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Creators use a new tactic to handle complaints about copyright rules



The creators of YouTube and Tvitch streamers perform terrible a capella cover of popular songs in hilarious attempts to bypass the YouTube copyright system of copyright infringement.

In the last few months, YouTube's creators have encountered copyright problems while making TikTok videos, collecting short TikTok images and reacting or commenting on them. But these TikTok video content includes music from artists signed on labels such as Sony and Varner, and these labels will issue copyright claims, preventing creators from earning their videos.

To circumvent this, creators such as Danny Gonzalez and Kurtis Conner began to replace music with their own singing. Gonzalez and Conner are half-hearted singing songs like "In The End" Linkin Park and "Imagine Dragons" "Veronica", while the corresponding TikTok video is displayed on the screen. Both creators explain in their videos why they sing instead of playing music, and Conner laughs: "I think it's better." It's a little painful to hear, but ultimately a very fun hole in the copyright system that IouTube has to implement.

This move allows their videos that have not been monetized for copyright infringement in the past to be monetized. We hope that large labels such as Sony Music or Varner Music Group can not claim copyright infringement, or at least the singing will not trigger an IouTube automatic system for finding content protected by copyright.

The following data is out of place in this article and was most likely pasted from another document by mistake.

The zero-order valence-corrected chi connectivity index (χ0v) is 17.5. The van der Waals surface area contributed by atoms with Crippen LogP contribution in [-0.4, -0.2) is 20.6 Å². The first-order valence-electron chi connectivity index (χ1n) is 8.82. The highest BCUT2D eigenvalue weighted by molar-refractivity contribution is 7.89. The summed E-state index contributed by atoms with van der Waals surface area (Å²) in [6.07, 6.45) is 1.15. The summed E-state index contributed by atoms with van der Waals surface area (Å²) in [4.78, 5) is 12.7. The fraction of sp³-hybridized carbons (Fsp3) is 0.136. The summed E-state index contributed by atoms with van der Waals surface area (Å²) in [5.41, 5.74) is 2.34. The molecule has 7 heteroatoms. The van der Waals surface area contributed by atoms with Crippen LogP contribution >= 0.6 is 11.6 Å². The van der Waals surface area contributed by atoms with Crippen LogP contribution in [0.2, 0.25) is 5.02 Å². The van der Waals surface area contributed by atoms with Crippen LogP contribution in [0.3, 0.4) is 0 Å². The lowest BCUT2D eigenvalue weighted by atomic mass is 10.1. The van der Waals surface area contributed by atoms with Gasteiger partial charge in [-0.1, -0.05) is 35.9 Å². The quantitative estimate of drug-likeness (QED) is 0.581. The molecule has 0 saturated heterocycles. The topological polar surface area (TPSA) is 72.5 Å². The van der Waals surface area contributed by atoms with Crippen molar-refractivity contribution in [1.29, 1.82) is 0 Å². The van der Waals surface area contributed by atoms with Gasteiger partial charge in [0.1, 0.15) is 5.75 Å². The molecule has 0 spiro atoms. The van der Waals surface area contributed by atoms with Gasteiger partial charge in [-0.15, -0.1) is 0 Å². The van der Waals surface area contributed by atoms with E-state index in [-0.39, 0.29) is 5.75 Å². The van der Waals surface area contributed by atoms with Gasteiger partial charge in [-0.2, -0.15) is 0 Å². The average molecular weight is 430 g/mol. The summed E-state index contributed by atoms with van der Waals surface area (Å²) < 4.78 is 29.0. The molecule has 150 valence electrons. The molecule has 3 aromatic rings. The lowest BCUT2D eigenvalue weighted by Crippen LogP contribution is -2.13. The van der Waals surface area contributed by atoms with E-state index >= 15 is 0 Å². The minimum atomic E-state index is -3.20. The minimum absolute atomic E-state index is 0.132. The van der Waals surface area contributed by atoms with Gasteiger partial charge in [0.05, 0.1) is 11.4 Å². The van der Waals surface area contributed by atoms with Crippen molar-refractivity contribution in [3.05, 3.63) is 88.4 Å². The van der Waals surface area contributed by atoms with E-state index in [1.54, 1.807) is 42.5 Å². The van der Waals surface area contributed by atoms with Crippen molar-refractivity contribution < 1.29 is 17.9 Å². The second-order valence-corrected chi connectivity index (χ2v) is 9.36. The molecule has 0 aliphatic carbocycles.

For many years, IUTube creators have dealt with excessive copyright infringement and cancellation of lawsuits, prompting discussions about fair use and monetization rules. If the owner of copyright-protected content issues a disclaimer or claims that the video violated their copyright, IouTube must act. This can mean lowering the video or sending any money from an advertisement to the copyright owner, instead of the video author.

TikTok's video reactions are an interesting case of copyright claimed on YouTube – and why the creators are so frustrated. TikTok videos include less than 10 seconds of music, but this can still be enough to receive copyrights – on TikTok itself, music is licensed on all labels.

The problem remains that IUBT creators are trying to capture videos that contain content that they did not create. They are not in partnership with Soni or Varner Music, such as TikTok currently. Video responses are a major part of the current YouTube culture; people pick up popular movie trailers and record their reactions to what's happening on the screen. These videos are usually monetized.

"I removed the music that the Varner music group owns because I do not intend to use their music", wrote Holo FKS in the description of TikTok compilation video. "I do not claim to own some music. We simply dance and use the TikTok application to create it. "

Gonzalez and Conner did not just go around TikTok. Game creators and gambling gamblers have taken the same hole in the law to get copyrighted songs over the IUTube Content Identification System. In the example below, the creator Apekz sings "Let It Go" from Frozen in an attempt to secure his video Kingdom Hearts 3, which includes a song, does not get demonetization.

As the video ends, he jokes that he hopes his bad singing will mean he will not be protected by copyright, adding he does not want to be "forced to sing more songs" just to avoid copyright.


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